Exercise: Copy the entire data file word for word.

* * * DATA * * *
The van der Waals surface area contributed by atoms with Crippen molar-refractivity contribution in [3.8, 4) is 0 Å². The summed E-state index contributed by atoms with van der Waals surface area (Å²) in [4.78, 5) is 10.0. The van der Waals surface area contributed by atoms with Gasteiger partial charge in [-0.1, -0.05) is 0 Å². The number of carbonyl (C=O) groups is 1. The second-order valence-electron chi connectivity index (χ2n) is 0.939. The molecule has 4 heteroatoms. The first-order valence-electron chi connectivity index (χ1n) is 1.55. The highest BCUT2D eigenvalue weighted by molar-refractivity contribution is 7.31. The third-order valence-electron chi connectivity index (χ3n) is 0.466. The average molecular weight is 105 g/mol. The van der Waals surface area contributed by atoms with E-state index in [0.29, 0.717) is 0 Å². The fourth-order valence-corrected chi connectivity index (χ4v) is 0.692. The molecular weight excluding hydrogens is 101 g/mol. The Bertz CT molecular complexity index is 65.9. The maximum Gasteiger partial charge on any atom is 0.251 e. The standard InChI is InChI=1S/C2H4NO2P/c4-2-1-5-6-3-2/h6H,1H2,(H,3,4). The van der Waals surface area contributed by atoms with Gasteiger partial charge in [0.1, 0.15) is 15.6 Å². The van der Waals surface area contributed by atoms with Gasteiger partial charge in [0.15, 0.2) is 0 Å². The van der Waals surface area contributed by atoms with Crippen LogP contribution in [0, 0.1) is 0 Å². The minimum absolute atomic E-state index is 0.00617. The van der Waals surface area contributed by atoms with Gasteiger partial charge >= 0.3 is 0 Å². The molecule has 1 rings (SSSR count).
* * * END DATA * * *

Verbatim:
The van der Waals surface area contributed by atoms with Crippen molar-refractivity contribution in [3.8, 4) is 0 Å². The summed E-state index contributed by atoms with van der Waals surface area (Å²) in [4.78, 5) is 10.0. The van der Waals surface area contributed by atoms with Gasteiger partial charge in [-0.1, -0.05) is 0 Å². The number of carbonyl (C=O) groups is 1. The second-order valence-electron chi connectivity index (χ2n) is 0.939. The molecule has 4 heteroatoms. The first-order valence-electron chi connectivity index (χ1n) is 1.55. The highest BCUT2D eigenvalue weighted by molar-refractivity contribution is 7.31. The third-order valence-electron chi connectivity index (χ3n) is 0.466. The average molecular weight is 105 g/mol. The van der Waals surface area contributed by atoms with E-state index in [0.29, 0.717) is 0 Å². The fourth-order valence-corrected chi connectivity index (χ4v) is 0.692. The molecular weight excluding hydrogens is 101 g/mol. The Bertz CT molecular complexity index is 65.9. The maximum Gasteiger partial charge on any atom is 0.251 e. The standard InChI is InChI=1S/C2H4NO2P/c4-2-1-5-6-3-2/h6H,1H2,(H,3,4). The van der Waals surface area contributed by atoms with Gasteiger partial charge in [0.1, 0.15) is 15.6 Å². The van der Waals surface area contributed by atoms with Gasteiger partial charge in [0.15, 0.2) is 0 Å². The van der Waals surface area contributed by atoms with Crippen LogP contribution in [0, 0.1) is 0 Å². The minimum absolute atomic E-state index is 0.00617. The van der Waals surface area contributed by atoms with Gasteiger partial charge >= 0.3 is 0 Å². The molecule has 1 rings (SSSR count).